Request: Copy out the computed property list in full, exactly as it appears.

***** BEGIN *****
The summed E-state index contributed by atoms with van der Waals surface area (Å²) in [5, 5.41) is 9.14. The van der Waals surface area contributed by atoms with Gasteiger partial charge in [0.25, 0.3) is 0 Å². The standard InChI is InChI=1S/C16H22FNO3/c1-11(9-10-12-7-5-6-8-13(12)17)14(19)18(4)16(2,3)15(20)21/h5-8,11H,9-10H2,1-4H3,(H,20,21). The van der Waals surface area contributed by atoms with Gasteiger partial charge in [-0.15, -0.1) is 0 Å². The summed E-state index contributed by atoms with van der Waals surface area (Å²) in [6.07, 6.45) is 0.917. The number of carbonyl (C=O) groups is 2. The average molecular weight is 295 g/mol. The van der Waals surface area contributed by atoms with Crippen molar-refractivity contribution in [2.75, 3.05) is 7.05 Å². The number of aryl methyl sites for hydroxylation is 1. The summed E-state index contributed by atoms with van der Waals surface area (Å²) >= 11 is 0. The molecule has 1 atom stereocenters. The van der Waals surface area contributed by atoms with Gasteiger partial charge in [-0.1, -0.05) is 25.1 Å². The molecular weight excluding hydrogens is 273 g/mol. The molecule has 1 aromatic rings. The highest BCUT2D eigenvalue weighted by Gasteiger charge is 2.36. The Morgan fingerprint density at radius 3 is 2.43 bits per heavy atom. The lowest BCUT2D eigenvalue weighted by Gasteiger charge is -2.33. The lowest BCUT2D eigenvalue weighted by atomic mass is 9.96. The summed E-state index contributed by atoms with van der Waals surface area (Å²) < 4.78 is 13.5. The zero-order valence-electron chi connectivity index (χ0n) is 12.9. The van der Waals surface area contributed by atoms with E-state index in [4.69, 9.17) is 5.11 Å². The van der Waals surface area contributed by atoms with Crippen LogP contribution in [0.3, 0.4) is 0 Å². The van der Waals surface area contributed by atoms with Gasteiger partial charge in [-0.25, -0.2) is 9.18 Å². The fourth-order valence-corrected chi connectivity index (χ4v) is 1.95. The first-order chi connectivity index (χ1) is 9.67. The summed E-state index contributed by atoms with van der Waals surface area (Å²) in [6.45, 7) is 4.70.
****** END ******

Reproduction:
The summed E-state index contributed by atoms with van der Waals surface area (Å²) in [5, 5.41) is 9.14. The van der Waals surface area contributed by atoms with Gasteiger partial charge in [0.25, 0.3) is 0 Å². The standard InChI is InChI=1S/C16H22FNO3/c1-11(9-10-12-7-5-6-8-13(12)17)14(19)18(4)16(2,3)15(20)21/h5-8,11H,9-10H2,1-4H3,(H,20,21). The van der Waals surface area contributed by atoms with Gasteiger partial charge in [-0.15, -0.1) is 0 Å². The summed E-state index contributed by atoms with van der Waals surface area (Å²) in [6.07, 6.45) is 0.917. The number of carbonyl (C=O) groups is 2. The average molecular weight is 295 g/mol. The van der Waals surface area contributed by atoms with Crippen molar-refractivity contribution in [2.75, 3.05) is 7.05 Å². The number of aryl methyl sites for hydroxylation is 1. The summed E-state index contributed by atoms with van der Waals surface area (Å²) >= 11 is 0. The molecule has 1 atom stereocenters. The van der Waals surface area contributed by atoms with Gasteiger partial charge in [-0.1, -0.05) is 25.1 Å². The molecular weight excluding hydrogens is 273 g/mol. The molecule has 1 aromatic rings. The highest BCUT2D eigenvalue weighted by Gasteiger charge is 2.36. The Morgan fingerprint density at radius 3 is 2.43 bits per heavy atom. The lowest BCUT2D eigenvalue weighted by Gasteiger charge is -2.33. The lowest BCUT2D eigenvalue weighted by atomic mass is 9.96. The summed E-state index contributed by atoms with van der Waals surface area (Å²) < 4.78 is 13.5. The zero-order valence-electron chi connectivity index (χ0n) is 12.9. The van der Waals surface area contributed by atoms with E-state index in [4.69, 9.17) is 5.11 Å². The van der Waals surface area contributed by atoms with Crippen LogP contribution in [0.3, 0.4) is 0 Å². The van der Waals surface area contributed by atoms with Gasteiger partial charge in [-0.25, -0.2) is 9.18 Å². The fourth-order valence-corrected chi connectivity index (χ4v) is 1.95. The first-order chi connectivity index (χ1) is 9.67. The summed E-state index contributed by atoms with van der Waals surface area (Å²) in [6.45, 7) is 4.70.